I attended the ACMD cannabis classification hearings on February 5th. There were 23 speakers in all, representing opinion and expertise from a range of fields relevant to the issue (see the whole list here). There were speakers from mental heath charities (Rethink and Sane) , a range of speakers on cannabis potency, cannabis and mental health, cannabis and lung damage, cannabis and driving, cannabis policy and law, as well as parents of cannabis users. It was comprehensive to the point of tedium; I was there for the whole occasionally interesting but generally rather miserable day and if there is a condition called power point induced psychosis, I was in danger of suffering it by nightfall. It was also in the grisly Excel conference center in the middle of nowhere, a magnificent 25 tube stops from my house.
There was even more evidence heard away from the public eye the following day (apparently unpublished draft research not for public dissemination), and of course the ACMD itself represents a considerable body of expertise. On top of all this were the written submissions from the speakers, and many others besides, which constituted four terrifying inch-think black ring-bound volumes. The committee (of around forty) spent three days in session and were expected to have read through all the written submissions in advance. It didn’t strike me a trifling exercise.
By contrast, reading an account of the ACMD hearings by David Raynes, old Transform sparring partner, occasional blog contributer, and representative of the NDPA, you would be excused for thinking the entire event was some sort of illuminati style plot, staged by a corrupt committee whose mind was already made up, and that the ACMD chair was guilty of ‘loading the witnesses with legalisers’ as head of some sinister pro-pot conspiracy (as also espoused by Melanie Philips in the Spectator ) .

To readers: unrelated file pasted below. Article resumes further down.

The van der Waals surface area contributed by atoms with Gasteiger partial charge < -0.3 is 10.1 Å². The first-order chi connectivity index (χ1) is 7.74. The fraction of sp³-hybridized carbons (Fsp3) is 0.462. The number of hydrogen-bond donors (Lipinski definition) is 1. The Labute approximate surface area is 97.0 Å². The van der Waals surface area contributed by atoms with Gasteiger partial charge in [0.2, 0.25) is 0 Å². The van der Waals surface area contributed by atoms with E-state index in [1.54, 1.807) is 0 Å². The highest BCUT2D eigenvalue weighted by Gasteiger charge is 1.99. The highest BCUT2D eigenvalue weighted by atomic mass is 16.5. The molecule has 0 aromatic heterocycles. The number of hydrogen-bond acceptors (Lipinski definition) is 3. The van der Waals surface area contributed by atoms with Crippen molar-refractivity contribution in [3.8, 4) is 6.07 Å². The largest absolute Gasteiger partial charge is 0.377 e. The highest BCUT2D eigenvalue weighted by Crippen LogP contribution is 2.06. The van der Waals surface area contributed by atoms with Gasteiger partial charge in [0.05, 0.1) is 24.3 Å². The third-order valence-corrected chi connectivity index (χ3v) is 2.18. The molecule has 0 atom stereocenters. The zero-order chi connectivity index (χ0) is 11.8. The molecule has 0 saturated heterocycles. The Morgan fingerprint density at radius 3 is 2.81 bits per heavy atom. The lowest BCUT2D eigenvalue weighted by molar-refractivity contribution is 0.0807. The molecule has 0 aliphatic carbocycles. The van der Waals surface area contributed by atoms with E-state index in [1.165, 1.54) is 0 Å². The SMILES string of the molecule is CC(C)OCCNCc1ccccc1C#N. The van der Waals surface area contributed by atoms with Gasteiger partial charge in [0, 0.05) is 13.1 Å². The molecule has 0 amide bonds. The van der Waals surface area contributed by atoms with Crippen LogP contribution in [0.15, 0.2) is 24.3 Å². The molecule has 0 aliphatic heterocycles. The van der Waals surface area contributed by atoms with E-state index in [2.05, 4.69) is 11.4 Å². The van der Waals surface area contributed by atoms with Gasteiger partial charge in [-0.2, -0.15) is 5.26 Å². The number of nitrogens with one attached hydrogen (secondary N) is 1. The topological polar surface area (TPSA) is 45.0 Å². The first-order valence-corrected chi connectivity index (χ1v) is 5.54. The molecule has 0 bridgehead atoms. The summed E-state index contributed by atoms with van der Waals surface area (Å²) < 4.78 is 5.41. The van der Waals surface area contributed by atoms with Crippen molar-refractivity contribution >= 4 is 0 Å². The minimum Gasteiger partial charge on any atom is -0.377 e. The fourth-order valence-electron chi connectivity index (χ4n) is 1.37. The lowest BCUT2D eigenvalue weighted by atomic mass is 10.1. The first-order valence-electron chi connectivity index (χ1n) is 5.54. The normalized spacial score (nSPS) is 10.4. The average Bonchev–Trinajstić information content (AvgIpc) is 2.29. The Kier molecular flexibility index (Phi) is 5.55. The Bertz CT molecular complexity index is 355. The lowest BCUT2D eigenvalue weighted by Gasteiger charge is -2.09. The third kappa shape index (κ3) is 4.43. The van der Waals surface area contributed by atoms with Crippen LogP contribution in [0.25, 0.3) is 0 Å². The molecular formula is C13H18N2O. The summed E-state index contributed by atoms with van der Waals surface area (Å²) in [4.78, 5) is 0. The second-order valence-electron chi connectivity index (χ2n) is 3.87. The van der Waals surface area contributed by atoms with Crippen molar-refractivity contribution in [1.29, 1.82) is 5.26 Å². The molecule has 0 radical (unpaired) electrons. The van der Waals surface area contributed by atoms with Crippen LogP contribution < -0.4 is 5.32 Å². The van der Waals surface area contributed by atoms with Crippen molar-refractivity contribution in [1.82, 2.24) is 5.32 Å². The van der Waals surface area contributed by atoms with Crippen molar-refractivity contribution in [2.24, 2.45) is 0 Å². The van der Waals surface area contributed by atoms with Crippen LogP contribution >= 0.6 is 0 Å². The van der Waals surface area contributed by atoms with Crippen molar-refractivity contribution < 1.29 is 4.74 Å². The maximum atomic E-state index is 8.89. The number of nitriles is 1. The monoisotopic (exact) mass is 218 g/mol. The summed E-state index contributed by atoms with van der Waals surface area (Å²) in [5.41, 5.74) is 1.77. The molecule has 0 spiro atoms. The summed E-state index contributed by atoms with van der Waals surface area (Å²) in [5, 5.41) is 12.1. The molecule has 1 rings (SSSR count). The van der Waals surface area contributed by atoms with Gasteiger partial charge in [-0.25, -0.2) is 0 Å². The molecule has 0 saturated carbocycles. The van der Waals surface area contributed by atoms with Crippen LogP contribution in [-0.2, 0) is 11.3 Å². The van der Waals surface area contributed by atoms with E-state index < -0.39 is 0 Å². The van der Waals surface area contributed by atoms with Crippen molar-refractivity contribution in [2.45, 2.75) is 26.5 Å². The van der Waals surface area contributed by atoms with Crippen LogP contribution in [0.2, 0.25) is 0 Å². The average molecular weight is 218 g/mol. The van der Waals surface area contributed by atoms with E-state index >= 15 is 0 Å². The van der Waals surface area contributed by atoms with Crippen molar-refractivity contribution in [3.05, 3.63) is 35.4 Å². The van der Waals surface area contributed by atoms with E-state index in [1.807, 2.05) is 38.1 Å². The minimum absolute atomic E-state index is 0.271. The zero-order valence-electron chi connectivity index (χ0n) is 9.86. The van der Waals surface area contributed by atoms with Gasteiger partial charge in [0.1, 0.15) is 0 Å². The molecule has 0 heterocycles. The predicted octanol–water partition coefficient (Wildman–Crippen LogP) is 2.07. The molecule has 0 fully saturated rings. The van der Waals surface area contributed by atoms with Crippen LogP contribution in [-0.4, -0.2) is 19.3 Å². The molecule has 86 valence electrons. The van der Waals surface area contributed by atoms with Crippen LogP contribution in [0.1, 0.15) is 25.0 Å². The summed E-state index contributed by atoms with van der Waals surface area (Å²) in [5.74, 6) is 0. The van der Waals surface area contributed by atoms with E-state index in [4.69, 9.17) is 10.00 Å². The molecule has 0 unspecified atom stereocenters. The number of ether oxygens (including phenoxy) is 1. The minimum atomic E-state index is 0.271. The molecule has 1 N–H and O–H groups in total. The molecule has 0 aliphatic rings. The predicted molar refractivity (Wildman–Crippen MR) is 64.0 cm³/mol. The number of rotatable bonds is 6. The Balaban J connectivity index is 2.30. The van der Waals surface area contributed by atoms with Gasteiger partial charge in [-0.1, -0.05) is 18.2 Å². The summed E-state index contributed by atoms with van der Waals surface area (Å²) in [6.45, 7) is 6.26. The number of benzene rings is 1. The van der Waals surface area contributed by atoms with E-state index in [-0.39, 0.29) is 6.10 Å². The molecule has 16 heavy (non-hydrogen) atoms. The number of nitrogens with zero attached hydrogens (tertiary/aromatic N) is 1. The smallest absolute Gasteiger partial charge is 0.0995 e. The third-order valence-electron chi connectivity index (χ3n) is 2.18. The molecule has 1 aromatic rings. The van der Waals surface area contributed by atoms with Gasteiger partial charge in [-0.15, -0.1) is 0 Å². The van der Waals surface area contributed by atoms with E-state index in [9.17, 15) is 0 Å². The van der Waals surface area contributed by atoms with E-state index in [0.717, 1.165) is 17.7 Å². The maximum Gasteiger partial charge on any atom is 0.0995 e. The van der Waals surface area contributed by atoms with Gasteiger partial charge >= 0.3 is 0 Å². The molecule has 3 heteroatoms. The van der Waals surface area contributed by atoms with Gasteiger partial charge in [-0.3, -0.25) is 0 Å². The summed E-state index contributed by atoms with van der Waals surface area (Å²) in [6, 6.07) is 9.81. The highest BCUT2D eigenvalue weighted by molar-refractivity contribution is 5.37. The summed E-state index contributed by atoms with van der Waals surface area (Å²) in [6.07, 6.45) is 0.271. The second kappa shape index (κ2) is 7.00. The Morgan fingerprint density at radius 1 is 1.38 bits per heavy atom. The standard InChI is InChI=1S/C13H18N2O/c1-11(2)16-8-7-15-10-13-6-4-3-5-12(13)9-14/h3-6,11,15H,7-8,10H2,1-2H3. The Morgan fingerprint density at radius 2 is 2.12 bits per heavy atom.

The reality is somewhat different. Of the 23 speakers I was the only speaker, as the representative of Transform, nominally advocating for the legalisation and regulation of cannabis, but since this was not an issue on the agenda I only addressed it tangentially (although I did comment on the issue in Transform's written submission). I described what we see as the political context for the decision to revisit cannabis reclassification (for the third time in six years), and called for the ACMD to stay focused on a scientific review of cannabis harms and not get drawn by the partisan political gamesmanship and tabloid scaremongering. (If anyone wants my speech – let me know and ill send it to you, but it was essentially a distillation of the written submission, minus the stuff about legal regulation). My specific calls were that:
- In the short term the ACMD maintain their long held position that cannabis should be a class C drug under the current system.
- That the ACMD call for or undertake the long promised review of the intellectual and empirical basis for the drug classification system more broadly, and review its effectiveness on key policy indicators
- That they complain about the process bywhich which the PM requested the ACMD review then made a series of clear statements on his intent to reclassify before the ACMD has reported
- That the ACMD deliberations consider the specific harms created by prohibition and enforcement and the punitive criminal justice approoach more generally, and disentangle these from the harms created by drug use per se. Specifically; prohibition related crime, the mass criminalisation of young - often vulnerable - individuals, and the exacerbation of drug harms to users (when produced and supplied through illicit channels).
Proffessor Lenton from Australia, according to Rayne’s account a co-conspirator of mine in perverting proceedings (‘is Lenton a closet legaliser cloaked in fine words, hiding his real intentions?’), spoke about the impacts of the civil penalty scheme in Western Australia, contrasting its impacts with other states that maintain the more familiar criminal penalty approach to cannabis offenses. His clearly made conclusion: that there were no obvious benefits but measurable social costs to the criminal penalty approach, was fascinating but in no way a call for the legalisation and regulation of cannabis markets, or even a discussion of it. It usefully demonstrated how a return to arrest and prosecution for cannabis possession did not suggest the prospect of positive criminal justice or public health outcomes. Lenton advocated a public health approach based on effective targeted education and prevention. It all seemed pretty sensible and uncontroversial stuff, and he was the only speaker to get a round of applause.